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    Health Policy and Politics
Networks, Ideas and Power
Jenny M Lewis

This book establishes a new framework for thinking critically about health policy using leading edge thinking about governance, policy and administration. It brings together a number of different aspects of health politics, policy and governance, to produce an original and coherent approach to critically analysing health politics and policy. A deliberately political analysis is used to examine the health policy process as a system which is complex, interconnected and dynamic. It also uses empirical examples from a number of countries to address important theoretical questions, synthesising theory and observation, and drawing substantially on the broader insights available from contemporary politics, policy and governance research to understand health policy.

The approach taken in this book characterises health policy as a network of interactions between people, organisations, structures and ideas. So, the formal and informal interconnections between people and organisations, the structuring of which ideas can be discussed and in what terms, and the location and use of power are all central to the book's framework.

Five interrelated elements of the framework for analysis are described. These are institutions and health systems, governance, power and influence, professions, and ideas. Both structure and action are important to varying degrees in relation to the framework's components. Structures shape the role of actors but do not fully determine them, and actors inhabit structures and also change them to support and advance their positions. Central to the framework is the realm of ideas, which is regarded as the point where structure and action meet. Ideas are crucial in shaping structures, and how actors think, yet have been generally neglected in health policy analysis.

Each element of the book's framework is described in a chapter. In the second chapter, institutions and health systems are described as formal, structural arrangements, which set certain pathways and make it difficult to break out of established policy routines. The institutions and health systems of six wealthy countries are compared to highlight similarities and differences in these histories and traditions. Governance is portrayed as a dynamic process that refers to modes of governing state and society interactions. Changing modes of governance, applied around the world as health care systems have been reformed, are examined in the third chapter.

The fourth chapter on power and influence examines clusters of actors who, when formed into interest groups, exercise considerable political power and influence in the policy process. This is complemented by a discussion of networks of influence, generating a more informal and active view of power. Professions have extraordinary importance in the health sector, and their unique position is the focus of the fifth chapter. Professions are considered as part of the institutional base of the health policy system, as powerful interests, and as a multi-faceted concept that requires a close examination of different aspects of professions.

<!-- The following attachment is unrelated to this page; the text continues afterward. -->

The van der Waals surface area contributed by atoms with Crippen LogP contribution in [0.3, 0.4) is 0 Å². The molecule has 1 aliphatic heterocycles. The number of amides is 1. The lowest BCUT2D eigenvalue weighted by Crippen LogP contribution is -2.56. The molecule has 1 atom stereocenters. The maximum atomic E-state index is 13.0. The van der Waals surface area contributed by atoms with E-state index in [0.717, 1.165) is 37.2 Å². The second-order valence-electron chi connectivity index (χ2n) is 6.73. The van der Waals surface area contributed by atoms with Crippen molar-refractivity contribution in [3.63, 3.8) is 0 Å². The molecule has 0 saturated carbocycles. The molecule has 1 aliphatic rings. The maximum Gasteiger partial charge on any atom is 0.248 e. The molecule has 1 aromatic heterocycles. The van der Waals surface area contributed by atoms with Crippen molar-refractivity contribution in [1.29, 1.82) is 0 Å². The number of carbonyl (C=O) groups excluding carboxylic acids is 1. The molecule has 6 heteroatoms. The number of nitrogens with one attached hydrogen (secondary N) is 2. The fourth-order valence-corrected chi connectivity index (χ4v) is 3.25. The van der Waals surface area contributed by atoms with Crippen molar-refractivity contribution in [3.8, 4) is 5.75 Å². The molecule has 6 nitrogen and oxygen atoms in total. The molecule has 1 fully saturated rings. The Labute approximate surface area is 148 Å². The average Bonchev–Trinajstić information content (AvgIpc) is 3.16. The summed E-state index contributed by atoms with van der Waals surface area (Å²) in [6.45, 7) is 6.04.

Ideas are the final element of the book's critical framework. In the sixth chapter, they are viewed as fundamental paradigms, and as the tool for discursive policy making. In addition to the structural aspects and the role of important actors, fundamental ideas and values percolate throughout the health sector, and are central to shaping arguments about it. Analysis of health policy must consider how the foundational biomedical paradigm underpins policy proposals, rendering them more or less acceptable.

The discussion of each of the elements of the framework is followed by three contemporary health policy studies. The first of these is an investigation of state-profession relationships. The different traditions of Australia, Britain and the Netherlands, and recent changes in how governments deal with and talk to the professions in these nations are examined. The second looks at local level partnerships in health, specifically in relation to primary health care. Local level partnerships in Britain and in one state of Australia (Victoria) are explored, analysing their success in moving to new methods of governing and the impact they have on health policy. The third policy study discusses contemporary health issues, or health policy problems. It ties the structuring of the health policy agenda to the connections between influential people and their favourite issues, and foundational ideas.

The book's focus is health policy in Western liberal democracies. The empirical research included is centred on Australia, but comparative analyses with Britain, Canada, the Netherlands, New Zealand and the United States of America are included. While it will primarily be of interest to those seeking to understand health policy and politics in Australia, the insights generated are not unique to Australia.

It will be useful to anyone interested in health policy, the politics of health, and governance and administration in health, as well as those interested in public policy and social policy more broadly. Researchers of health policy, public policy, social policy, health politics, health administration and public health, will find the analytical framework useful. Health policy practitioners and administrators working in health authorities and service delivery organisations, and health professions and professionals, particularly in medicine and nursing, will also find it helpful.

Bibliographic details:

Published, October 2005, 229 x 154mm. 224 pages
ISBN: 0-9752374-4-6. $44.95.

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